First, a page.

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Proud to be me – celebrating Black History Month


The University of Bradford is marking Black History Month 2021 with a series of events that will highlight the history and achievements of black and brown people and celebrate the intersecting identities they are proud of.

The line-up includes events exploring law, football, accents and alumni, with one of the key events being an audience with Iffy Onura, Head of Equality, Diversity and Inclusion, at the Premier League. The event on Wednesday 27 October 12.30 – 2pm, will look at racism in football and what is being done to tackle it.

Other events the University is hosting include:

  • A 'Proud To be' virtual exhibition celebrating black and brown colleagues.  
  • ‘Proudly Black’, a lecture on contributions of African Legal philosophy to Global Justice Discourse by Prof Engobo Emeseh, Monday 18 October 6-7pm
  • Alumni Panel event, Proud to be me: Stories of Black Alumni of the University of Bradford, Thursday 21 October 6-8pm.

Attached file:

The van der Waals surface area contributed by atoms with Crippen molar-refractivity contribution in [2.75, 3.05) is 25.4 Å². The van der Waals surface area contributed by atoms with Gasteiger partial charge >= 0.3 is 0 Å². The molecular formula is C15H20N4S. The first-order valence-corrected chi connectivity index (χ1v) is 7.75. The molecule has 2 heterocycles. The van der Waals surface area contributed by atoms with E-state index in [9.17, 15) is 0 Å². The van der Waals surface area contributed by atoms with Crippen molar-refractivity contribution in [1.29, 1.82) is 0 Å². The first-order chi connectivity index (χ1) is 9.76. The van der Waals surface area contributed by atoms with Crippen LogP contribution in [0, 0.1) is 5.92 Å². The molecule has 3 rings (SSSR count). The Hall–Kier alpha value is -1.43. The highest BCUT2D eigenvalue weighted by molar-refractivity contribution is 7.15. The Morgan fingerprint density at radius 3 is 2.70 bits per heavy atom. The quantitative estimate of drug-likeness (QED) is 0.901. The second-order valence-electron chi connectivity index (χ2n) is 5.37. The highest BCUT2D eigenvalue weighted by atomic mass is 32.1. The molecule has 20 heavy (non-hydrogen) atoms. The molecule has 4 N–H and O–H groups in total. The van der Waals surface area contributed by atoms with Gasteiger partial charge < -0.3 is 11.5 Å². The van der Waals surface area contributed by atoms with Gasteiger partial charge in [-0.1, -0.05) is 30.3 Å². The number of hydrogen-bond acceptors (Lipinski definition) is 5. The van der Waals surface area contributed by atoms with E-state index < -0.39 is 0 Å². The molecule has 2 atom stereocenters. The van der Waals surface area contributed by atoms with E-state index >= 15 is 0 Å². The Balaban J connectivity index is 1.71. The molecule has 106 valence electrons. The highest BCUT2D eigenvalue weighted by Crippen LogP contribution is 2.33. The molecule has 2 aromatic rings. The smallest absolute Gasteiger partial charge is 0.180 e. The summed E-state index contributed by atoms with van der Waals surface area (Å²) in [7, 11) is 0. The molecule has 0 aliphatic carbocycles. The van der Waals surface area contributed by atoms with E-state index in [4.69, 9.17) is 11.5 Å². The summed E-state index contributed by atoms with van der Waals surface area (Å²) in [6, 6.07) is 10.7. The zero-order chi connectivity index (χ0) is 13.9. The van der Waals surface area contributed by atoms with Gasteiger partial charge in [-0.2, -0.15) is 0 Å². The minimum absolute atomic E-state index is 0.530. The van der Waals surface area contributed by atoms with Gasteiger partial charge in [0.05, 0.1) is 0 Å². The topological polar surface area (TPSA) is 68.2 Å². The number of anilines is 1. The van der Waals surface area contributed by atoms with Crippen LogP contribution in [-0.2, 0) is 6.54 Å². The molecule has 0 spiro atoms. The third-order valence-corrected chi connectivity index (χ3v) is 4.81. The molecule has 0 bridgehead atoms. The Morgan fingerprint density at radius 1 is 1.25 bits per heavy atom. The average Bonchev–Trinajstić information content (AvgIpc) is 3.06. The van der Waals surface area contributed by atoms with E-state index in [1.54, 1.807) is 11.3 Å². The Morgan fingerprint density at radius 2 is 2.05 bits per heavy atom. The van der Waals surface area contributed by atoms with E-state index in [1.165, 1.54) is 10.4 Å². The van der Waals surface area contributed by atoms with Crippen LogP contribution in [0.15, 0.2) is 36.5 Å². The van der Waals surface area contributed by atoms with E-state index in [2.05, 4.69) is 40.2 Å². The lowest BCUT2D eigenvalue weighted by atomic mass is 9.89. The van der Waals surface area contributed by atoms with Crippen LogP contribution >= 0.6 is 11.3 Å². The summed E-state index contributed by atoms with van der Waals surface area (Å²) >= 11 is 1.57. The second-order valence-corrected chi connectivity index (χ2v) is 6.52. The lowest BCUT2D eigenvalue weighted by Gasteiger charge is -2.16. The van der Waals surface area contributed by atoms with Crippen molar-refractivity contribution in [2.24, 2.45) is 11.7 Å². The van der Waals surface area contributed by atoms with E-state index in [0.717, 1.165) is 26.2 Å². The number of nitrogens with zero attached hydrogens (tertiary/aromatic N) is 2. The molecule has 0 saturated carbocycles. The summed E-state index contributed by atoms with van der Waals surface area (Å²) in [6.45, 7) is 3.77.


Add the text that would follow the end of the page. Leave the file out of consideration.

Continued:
• Grand Finale and Gala Event, Intergenerational discussion between black academics and students, Friday 29 October 2-6pm.

There are also lots of events organised by the students’ union including film screenings, trips to Whitby and York and staff Vs student football match on Thursday 28 October 2.30 – 5.30. Full details can be found on the Students Union website.

Professor Udy Archibong, Pro Vice-Chancellor (Equality, Diversity and Inclusion) Said: “We are proud to be supporting Black History Month at the University of Bradford. We have some fantastic speakers lined-up and events that highlight and celebrate the history and achievements of black and brown people. These events, and the conversations that follow, provide an opportunity to educate and challenge and I hope as many people as possible are able to join us either in person or online.”

To book on to events and find further details visit Black History Month - Events - University of Bradford

Black History Month is the annual celebration of the history, achievements, and contributions of Black people in the UK. It was first launched in London in 1987 where the aim was for the local community to challenge racism and educate themselves and others about the history that was not taught in schools.


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